Writing Compass

Eight Suggestions for Self-Editing

                           Read aloud when you revise.

When revising, you may hear problems (of tone, emphasis, word choice, syntax) that you can't see.

I'm not a very good writer, but I'm an excellent rewriter.  ~ James Michener

                           Use specific nouns and verbs.

To convey your message clearly and keep your readers engaged, use concrete, specific words that show what you mean.

The difference between the almost right word and the right word is ... the difference between the lightning bug and the lightning.  ~ Mark Twain

                                      Use active voice.

Don't overwork the passive voice or forms of the verb "to be."  Instead, use dynamic verbs in the active voice.

How do I know what I think until I see what I say?  ~ E.M. Forster

                        Vary the length of your sentences.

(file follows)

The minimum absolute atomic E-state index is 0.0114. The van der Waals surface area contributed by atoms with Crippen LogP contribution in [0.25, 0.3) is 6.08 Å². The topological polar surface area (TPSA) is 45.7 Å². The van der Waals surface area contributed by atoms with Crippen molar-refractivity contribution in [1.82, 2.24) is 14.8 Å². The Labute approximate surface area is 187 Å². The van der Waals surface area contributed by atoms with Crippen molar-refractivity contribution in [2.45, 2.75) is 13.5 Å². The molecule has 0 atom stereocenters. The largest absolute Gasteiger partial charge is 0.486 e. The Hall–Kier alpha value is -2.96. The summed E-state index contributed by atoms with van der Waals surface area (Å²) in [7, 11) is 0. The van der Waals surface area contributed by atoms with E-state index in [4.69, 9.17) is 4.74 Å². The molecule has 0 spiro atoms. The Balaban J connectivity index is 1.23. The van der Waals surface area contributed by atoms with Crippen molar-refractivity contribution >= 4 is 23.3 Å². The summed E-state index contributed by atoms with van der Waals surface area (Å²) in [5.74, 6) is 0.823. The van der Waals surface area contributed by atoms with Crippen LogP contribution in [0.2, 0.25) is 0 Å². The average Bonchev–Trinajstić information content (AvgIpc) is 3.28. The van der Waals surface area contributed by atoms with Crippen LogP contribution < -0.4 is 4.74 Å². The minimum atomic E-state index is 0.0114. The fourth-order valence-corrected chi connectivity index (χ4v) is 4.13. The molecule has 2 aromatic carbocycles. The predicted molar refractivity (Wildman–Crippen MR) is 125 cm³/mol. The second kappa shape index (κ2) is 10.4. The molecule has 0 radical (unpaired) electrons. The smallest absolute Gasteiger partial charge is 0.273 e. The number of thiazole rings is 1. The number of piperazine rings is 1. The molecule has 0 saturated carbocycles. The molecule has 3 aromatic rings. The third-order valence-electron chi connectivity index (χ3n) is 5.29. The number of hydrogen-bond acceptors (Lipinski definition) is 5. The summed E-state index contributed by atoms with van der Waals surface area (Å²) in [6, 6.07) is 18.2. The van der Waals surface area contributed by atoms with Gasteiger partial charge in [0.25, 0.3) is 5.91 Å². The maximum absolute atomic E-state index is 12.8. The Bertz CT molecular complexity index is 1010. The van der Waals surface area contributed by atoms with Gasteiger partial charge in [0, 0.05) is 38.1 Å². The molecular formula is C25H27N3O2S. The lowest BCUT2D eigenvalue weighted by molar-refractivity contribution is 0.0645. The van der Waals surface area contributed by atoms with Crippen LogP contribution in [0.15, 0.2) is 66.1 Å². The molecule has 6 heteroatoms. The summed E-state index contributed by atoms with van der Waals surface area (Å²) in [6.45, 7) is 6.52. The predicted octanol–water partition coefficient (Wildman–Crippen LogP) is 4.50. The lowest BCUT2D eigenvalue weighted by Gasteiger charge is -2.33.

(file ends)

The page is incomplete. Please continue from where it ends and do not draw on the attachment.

In general, use short sentences to emphasize ideas.  Use longer sentences to explain, define, or illustrate ideas.

I think I did pretty well, considering I started out with nothing but a bunch of blank paper.  ~ Steve Martin

Source idea: grammar.about.com.  Google search "Purdue Owl" for formatting tips.

Actively edit and proofread.

It's easy to overlook errors when merely looking over your writing.  Be aware of common trouble spots when reviewing your final draft, i.e. subject-verb agreement, run-on sentences, etc.

The wastebasket is a writer's best friend.  ~ Isaac Bashevis Singer

Cut the clutter.

When revising your writing, eliminate unnecessary words.  Long, awkward sentences can be improved by breaking them down into shorter units.

There's a great power in words, if you don't hitch too many of them together.  ~ Josh Billings

Lead with your main idea.

As a general rule, state the main idea of a paragraph in the first sentence - the topic sentence.  Don't keep your readers guessing.

Writing comes more easily if you have something to say.  ~ Sholem Asch

Put key words and ideas at the beginning or end of the sentence.

Don't bury a main point in the middle of a long sentence.  To emphasize key words, place them at the beginning or (better yet) at the end of the sentence.

Communication works for those who work at it.  ~ John Powell

             Source of quotes: goodreads.com/quotes & fontayne.com/ink